Link to Express-News version here. This is the first editorial printed under our new statewide non-profit group, Texans Uniting for Reform and Freedom (TURF). Check it out at www.TexasTURF.org. Compare this editorial with the version originally submitted. It’s much harder hitting and has exact quotes from Cintra about no alternative routes. Read it for yourself here.
Commentary: Toll road deals merit scrutiny
Wonder why there is all the fuss over toll roads? Well, we’re not talking about traditional toll projects.
Gov. Rick Perry and his Transportation Commission are pushing private toll road deals that limit free routes and allow the private operator to charge high tolls.
As ex-Transportation Commissioner Sen. Robert Nichols, a stickler for details and the author of a bill to halt comprehensive development agreements, or CDAs, has noted, the devil is in the details.
These private toll contracts include noncompete agreements like Cintra’s. There will be no improvements made to existing roads or new free routes built within a certain radius of the toll road. Doing so would compete with or reduce toll revenues, and a private company simply won’t allow that.
The Texas Department of Transportation promises toll rates of 12 cents to 15 cents a mile, but the reality has been 44 cents up to $1.50 per mile on similar projects that just opened in Austin. When TxDOT has admitted it costs 11 cents to collect the tolls, it can’t possibly cover the operation or maintenance of that road with 12-cent to 15-cent tolls, much less pay the private toll operator its guaranteed 12 percent profit.
In fact, TxDOT’s mantra is that the private company will charge “market rate,” which essentially means tolls without limit since there will be few, if any, alternatives. Bottom line: Using CDA private toll contracts is the most expensive option for motorists. Yet the governor and his cronies claim they’re doing all this without raising taxes.
Dennis Enright, an expert in these public-private partnerships, testified on March 1 to the Senate Transportation and Homeland Security Committee that CDAs cost 50 percent more than traditional public toll roads. He also stated it’s always better to keep these toll projects in the public sector rather than privatize our highways in these monopolistic 50-year contracts.
The taxpayers will pay billions both on the front end with federally backed bonds and loans and on the back end through tolls for the next 50 years just to accelerate the construction of a 10-mile stretch of highway.
The same company won a deal to build Texas 130, won the development rights to build the first 600 miles of the Trans Texas Corridor, called TTC 35, and is one of two foreign companies bidding to takeover U.S. 281 and Loop 1604 in San Antonio and turn them into tollways.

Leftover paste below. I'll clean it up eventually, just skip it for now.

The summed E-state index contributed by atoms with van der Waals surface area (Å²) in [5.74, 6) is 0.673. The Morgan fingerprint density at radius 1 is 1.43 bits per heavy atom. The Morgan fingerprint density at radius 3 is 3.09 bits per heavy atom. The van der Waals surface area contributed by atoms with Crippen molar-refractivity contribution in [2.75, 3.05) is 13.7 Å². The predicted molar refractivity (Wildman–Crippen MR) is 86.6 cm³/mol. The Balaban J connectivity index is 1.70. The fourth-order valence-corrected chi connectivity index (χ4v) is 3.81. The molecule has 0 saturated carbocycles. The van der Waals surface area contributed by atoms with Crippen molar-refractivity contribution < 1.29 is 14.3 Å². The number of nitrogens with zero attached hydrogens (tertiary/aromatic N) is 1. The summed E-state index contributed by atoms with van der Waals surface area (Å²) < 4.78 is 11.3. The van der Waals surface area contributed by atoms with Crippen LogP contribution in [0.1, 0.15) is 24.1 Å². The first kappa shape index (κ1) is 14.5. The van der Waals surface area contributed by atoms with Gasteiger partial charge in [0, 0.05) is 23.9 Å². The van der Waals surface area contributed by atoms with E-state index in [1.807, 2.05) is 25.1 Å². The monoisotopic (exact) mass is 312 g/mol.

So what’s the solution? The CDA moratorium.
It’s past time to rein in TxDOT’s push to privatize and toll our public highways in these very controversial deals that amount to horrific public policy. The CDA moratorium bills approved by the Senate and the House would place a two-year moratorium on CDAs, giving the Legislature time to get the details of these contracts right before signing away our public highways for 50 years.
Let’s assume that even though TxDOT’s budget has tripled since 1990 and doubled since Perry took office, and even though TxDOT has $7 billion in bonds available to it, we are still short of cash for highways. A recent Texas Transportation Institute study showed indexing the gas tax to inflation is all that’s needed to meet our future transportation needs without tolls.
Politicians in the House, in particular, need to have the political will to enact the most affordable, most sensible financing solution. All the options we’re faced with are tax increases of one sort or another since tolls are clearly a tax, an aggressive one in the hands of a private company.
However, before adding one dime to TxDOT’s budget, the Legislature must also pass San Antonio Sen. Jeff Wentworth’s bill to stop any further hemorrhaging of the gas tax that’s been going to nontransportation sources. The taxpayers won’t tolerate putting more money into a leaky boat. That’s what got us into this mess in the first place.
Since an ounce of prevention equals a pound of cure, let’s revisit the gas tax to prevent this shady widespread shift to private tolling and be done with it.
Terri Hall is director of Texans Uniting for Reform & Freedom, a nonprofit, grass-roots organization working to educate citizens about tolls and the Trans Texas Corridor.